Business

Yangon govt seeks to draw people to circular trains

In an attempt to encourage commuters to use circular trains, Myanma Railways will upgrade the circular train system in Yangon, according to Nilar Kyaw from the Yangon Region department of electricity, industry and transportation.

Responding to a proposal to rapidly solve traffic jam problems in Yangon at the second regular session of Yangon Region parliament on May 26, Nilar Kyaw said around 70,000 commuters use circular trains daily. This accounts for one per cent of the total population of Yangon.

International firms invest in Thilawa SEZ

Foreign investors, including the US, Australia and France, are making investments in Yangon’s Thilawa Special Economic Zone through Japan and Singapore.

Zone (A) of the Thilawa SEZ was developed on 211 hectares, and businesses are already up and running there. Myanmar and Japan agreed to develop another 500 hectares as Zone (B) on September 23 last year. The zone will be ready for businesses to open by the end of this year, according to Myanmar Japan Thilawa Development Ltd.

Rice exporters look to Indonesia and Korea

To increase rice exports, Myanmar is looking to Indonesia and South Korea, says Khin Maung Lwin, the assistant secretary at the Ministry of Commerce.

Myanmar exports 90 per cent of its rice overland, mostly to China, with a bulk of sea exports going to Africa. 

More than US$20 million was earned from rice exports this financial year until May 13, according to the ministry. 

Tax cuts offered for investment in poor states

The Department of Investment and Company Administration says it will give special rights, such as tax exemption, to investors in less developed regions like Rakhine, Chin and Kayah states.

Director-general Aung Naing Oo said the Myanmar Investment Bill, which is being drafted to merge the Foreign Investment Law with the Myanmar Citizens Law, would include incentives.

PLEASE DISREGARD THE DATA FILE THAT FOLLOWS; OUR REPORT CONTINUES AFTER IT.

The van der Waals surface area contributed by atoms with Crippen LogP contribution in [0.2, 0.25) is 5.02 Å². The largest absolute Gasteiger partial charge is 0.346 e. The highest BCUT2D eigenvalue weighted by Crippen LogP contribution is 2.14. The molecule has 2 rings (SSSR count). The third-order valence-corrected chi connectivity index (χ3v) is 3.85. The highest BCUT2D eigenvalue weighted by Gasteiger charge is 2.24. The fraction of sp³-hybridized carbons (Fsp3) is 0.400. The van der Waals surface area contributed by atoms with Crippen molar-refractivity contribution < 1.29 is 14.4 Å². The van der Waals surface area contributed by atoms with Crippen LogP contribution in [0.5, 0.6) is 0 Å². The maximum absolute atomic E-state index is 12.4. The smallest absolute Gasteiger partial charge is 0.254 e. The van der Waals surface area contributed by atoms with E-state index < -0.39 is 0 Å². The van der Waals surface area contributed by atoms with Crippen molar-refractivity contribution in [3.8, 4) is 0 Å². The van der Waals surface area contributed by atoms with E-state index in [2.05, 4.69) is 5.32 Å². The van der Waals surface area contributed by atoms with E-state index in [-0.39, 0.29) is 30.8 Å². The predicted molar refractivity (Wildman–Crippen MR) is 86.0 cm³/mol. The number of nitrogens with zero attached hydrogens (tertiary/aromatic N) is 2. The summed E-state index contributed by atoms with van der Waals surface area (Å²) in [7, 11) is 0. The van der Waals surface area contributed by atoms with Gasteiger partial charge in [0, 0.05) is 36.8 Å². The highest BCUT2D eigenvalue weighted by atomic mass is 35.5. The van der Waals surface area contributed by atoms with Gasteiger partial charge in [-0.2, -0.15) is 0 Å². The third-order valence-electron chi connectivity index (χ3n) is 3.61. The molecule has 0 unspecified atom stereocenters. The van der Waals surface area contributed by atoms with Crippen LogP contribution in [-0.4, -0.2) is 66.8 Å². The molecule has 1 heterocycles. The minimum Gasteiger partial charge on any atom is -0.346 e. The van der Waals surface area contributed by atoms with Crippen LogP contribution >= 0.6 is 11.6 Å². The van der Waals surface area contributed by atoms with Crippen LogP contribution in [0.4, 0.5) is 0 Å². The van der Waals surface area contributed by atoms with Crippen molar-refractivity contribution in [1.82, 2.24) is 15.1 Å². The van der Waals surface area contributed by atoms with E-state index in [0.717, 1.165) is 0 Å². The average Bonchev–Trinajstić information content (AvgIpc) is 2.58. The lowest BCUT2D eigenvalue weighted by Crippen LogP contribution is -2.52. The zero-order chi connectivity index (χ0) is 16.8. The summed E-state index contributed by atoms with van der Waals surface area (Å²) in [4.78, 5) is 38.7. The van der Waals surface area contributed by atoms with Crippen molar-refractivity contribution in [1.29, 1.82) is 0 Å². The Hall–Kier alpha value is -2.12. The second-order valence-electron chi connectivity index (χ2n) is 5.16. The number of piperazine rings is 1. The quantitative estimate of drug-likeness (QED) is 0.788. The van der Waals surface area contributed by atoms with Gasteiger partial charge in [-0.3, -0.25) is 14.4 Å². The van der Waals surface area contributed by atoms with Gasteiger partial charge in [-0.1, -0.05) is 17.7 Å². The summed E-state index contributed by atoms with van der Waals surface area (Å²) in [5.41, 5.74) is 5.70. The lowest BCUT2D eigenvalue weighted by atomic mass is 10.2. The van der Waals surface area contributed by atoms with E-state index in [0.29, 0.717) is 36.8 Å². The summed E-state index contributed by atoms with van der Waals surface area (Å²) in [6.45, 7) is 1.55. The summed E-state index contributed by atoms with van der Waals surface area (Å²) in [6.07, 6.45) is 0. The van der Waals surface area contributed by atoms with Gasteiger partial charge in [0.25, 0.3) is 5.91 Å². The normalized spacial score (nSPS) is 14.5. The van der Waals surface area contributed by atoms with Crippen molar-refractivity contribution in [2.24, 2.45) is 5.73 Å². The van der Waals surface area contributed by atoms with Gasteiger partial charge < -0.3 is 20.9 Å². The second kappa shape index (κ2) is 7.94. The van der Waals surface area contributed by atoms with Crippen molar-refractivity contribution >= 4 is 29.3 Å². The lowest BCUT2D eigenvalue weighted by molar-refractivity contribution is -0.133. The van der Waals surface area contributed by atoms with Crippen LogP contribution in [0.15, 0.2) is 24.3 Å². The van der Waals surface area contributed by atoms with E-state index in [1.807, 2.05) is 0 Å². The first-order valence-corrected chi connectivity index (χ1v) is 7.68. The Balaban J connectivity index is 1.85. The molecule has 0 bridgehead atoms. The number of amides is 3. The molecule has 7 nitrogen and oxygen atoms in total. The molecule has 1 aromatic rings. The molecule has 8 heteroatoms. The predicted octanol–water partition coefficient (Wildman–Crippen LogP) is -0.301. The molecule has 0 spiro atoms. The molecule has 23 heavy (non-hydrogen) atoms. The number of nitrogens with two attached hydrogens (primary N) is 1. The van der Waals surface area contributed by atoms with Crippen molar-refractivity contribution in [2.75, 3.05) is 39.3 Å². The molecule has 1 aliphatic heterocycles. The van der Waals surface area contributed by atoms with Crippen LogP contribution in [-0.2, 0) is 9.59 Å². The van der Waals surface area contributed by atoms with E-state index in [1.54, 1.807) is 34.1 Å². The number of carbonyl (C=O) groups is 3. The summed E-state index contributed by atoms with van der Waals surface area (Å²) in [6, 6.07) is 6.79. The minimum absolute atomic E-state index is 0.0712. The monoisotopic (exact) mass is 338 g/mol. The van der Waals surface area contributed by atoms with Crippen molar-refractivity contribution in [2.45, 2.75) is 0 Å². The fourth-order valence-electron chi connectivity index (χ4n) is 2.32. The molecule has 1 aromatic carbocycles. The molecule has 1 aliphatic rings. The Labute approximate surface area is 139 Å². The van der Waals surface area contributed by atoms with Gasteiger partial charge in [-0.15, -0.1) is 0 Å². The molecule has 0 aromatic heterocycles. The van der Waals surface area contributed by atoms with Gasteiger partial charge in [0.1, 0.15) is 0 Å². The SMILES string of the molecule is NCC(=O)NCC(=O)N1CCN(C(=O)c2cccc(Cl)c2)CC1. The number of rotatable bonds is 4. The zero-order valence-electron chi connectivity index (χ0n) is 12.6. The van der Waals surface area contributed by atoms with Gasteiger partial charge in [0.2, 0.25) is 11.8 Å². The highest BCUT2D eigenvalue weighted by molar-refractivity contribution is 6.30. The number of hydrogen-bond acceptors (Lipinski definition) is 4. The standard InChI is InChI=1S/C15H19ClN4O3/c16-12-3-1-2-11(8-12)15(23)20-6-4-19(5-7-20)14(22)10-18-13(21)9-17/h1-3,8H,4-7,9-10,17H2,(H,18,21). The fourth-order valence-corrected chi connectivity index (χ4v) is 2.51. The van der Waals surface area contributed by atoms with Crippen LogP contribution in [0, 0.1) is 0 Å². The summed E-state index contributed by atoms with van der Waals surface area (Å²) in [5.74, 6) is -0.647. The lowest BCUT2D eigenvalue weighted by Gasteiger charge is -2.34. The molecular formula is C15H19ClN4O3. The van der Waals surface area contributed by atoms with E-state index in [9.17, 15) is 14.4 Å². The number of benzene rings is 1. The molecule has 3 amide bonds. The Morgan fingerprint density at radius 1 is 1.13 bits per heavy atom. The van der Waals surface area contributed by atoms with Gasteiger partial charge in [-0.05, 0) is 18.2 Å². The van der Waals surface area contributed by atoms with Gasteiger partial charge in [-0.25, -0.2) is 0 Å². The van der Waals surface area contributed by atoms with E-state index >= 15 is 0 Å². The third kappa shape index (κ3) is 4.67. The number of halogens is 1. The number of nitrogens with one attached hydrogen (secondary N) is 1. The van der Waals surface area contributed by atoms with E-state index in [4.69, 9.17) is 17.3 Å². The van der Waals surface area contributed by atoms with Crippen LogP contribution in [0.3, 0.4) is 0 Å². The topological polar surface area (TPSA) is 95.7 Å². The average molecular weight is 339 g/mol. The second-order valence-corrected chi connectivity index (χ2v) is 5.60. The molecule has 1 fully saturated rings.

Dollar rise drives inflation

The rising value of the US dollar is increasing the price of imports, jeopardising agricultural loans and forcing up inflation.

Economist Than Soe said: “Prices for all imported goods have gone up. We mainly rely on imports. Basic commodity prices have increased. Some people are trying to speculate against the kyat as the central bank may circulate new bank notes.”

Rakhine demands new ferries

The residents of Rakhine State are demanding ferry services resume to southern districts along the coast and replace the 20-year-old boats, sources say.

The sinking of Aungtakhon Mark 2 that killed over 160 people in March 2015 caused state-owned boats to halt operations. Residents have struggled with transport since and demand the government resumes services.

The hovercraft are too expensive for most residents.

Export earnings from natural gas exceed $200 million

Myanmar earned over US$218 million from exports of natural gas from April 1 to May 13 in the 2016-2017 fiscal year, according to the Ministry of Commerce.

An official from the commerce ministry said: “Up to May 13, the gas sector earned S$218.052 million. In the 2015-2016 FY, the total export earnings amounted to over $4.3 billion.”

Myanmar has four gas projects: Yadana, Zawtika, Yetagon and Shwe. Gas from the Yadana, Zawtika and Yetagon projects is exported to Thailand, while the Shwe project supplies gas to China.

Government to disclose full details on tender projects

According to Yangon Region Planning and Finance Minister Myint Thaung, the details of future tender projects between the government and private companies will be fully disclosed to the public.

He said this in response to a question posed by Yangon Region MP Aung Naing Htun of Thanlyin Constituency on whether projects being implemented by “departments under the ministries, corporations and the municipality” have any plans to let the public know if there are discrepancies in their budget spending or the quality of their projects.

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